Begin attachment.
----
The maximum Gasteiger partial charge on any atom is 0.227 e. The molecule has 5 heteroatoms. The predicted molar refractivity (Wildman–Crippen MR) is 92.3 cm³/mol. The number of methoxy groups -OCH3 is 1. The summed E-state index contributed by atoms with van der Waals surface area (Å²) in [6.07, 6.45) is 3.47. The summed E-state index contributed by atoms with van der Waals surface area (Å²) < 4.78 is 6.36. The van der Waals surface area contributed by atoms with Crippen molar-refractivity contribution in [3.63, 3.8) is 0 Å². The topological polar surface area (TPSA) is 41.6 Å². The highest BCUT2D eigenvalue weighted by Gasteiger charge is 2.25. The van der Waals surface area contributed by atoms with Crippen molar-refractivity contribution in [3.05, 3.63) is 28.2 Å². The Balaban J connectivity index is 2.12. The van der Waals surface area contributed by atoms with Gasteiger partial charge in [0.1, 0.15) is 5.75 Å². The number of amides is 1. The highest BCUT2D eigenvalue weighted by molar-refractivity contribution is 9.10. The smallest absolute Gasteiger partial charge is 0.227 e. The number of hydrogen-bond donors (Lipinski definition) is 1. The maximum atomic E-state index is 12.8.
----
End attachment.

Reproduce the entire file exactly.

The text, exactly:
The maximum Gasteiger partial charge on any atom is 0.227 e. The molecule has 5 heteroatoms. The predicted molar refractivity (Wildman–Crippen MR) is 92.3 cm³/mol. The number of methoxy groups -OCH3 is 1. The summed E-state index contributed by atoms with van der Waals surface area (Å²) in [6.07, 6.45) is 3.47. The summed E-state index contributed by atoms with van der Waals surface area (Å²) < 4.78 is 6.36. The van der Waals surface area contributed by atoms with Crippen molar-refractivity contribution in [3.63, 3.8) is 0 Å². The topological polar surface area (TPSA) is 41.6 Å². The highest BCUT2D eigenvalue weighted by Gasteiger charge is 2.25. The van der Waals surface area contributed by atoms with Crippen molar-refractivity contribution in [3.05, 3.63) is 28.2 Å². The Balaban J connectivity index is 2.12. The van der Waals surface area contributed by atoms with Gasteiger partial charge in [0.1, 0.15) is 5.75 Å². The number of amides is 1. The highest BCUT2D eigenvalue weighted by molar-refractivity contribution is 9.10. The smallest absolute Gasteiger partial charge is 0.227 e. The number of hydrogen-bond donors (Lipinski definition) is 1. The maximum atomic E-state index is 12.8.